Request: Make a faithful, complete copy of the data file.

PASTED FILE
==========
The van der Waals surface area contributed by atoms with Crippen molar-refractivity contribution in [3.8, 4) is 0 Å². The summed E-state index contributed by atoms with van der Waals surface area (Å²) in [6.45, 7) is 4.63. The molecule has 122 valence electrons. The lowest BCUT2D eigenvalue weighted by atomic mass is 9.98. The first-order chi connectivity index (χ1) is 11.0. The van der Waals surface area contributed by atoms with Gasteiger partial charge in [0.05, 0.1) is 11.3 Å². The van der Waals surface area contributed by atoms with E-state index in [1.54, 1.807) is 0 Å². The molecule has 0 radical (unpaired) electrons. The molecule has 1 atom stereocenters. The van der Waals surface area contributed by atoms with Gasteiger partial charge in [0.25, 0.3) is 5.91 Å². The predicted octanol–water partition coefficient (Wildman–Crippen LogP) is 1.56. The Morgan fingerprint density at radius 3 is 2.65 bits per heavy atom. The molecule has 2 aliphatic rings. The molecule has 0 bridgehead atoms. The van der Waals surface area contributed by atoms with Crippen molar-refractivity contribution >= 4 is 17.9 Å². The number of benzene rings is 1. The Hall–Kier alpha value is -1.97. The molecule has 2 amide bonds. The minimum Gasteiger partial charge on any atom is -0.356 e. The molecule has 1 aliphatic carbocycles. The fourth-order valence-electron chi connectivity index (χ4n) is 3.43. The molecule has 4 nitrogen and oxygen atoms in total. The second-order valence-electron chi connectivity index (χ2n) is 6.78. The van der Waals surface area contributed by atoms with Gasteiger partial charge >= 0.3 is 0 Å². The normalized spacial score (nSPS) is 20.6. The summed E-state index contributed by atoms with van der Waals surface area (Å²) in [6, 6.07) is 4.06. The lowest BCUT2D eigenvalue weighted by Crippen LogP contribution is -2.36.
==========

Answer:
The van der Waals surface area contributed by atoms with Crippen molar-refractivity contribution in [3.8, 4) is 0 Å². The summed E-state index contributed by atoms with van der Waals surface area (Å²) in [6.45, 7) is 4.63. The molecule has 122 valence electrons. The lowest BCUT2D eigenvalue weighted by atomic mass is 9.98. The first-order chi connectivity index (χ1) is 11.0. The van der Waals surface area contributed by atoms with Gasteiger partial charge in [0.05, 0.1) is 11.3 Å². The van der Waals surface area contributed by atoms with E-state index in [1.54, 1.807) is 0 Å². The molecule has 0 radical (unpaired) electrons. The molecule has 1 atom stereocenters. The van der Waals surface area contributed by atoms with Gasteiger partial charge in [0.25, 0.3) is 5.91 Å². The predicted octanol–water partition coefficient (Wildman–Crippen LogP) is 1.56. The Morgan fingerprint density at radius 3 is 2.65 bits per heavy atom. The molecule has 2 aliphatic rings. The molecule has 0 bridgehead atoms. The van der Waals surface area contributed by atoms with Crippen molar-refractivity contribution >= 4 is 17.9 Å². The number of benzene rings is 1. The Hall–Kier alpha value is -1.97. The molecule has 2 amide bonds. The minimum Gasteiger partial charge on any atom is -0.356 e. The molecule has 1 aliphatic carbocycles. The fourth-order valence-electron chi connectivity index (χ4n) is 3.43. The molecule has 4 nitrogen and oxygen atoms in total. The second-order valence-electron chi connectivity index (χ2n) is 6.78. The van der Waals surface area contributed by atoms with Gasteiger partial charge >= 0.3 is 0 Å². The normalized spacial score (nSPS) is 20.6. The summed E-state index contributed by atoms with van der Waals surface area (Å²) in [6, 6.07) is 4.06. The lowest BCUT2D eigenvalue weighted by Crippen LogP contribution is -2.36.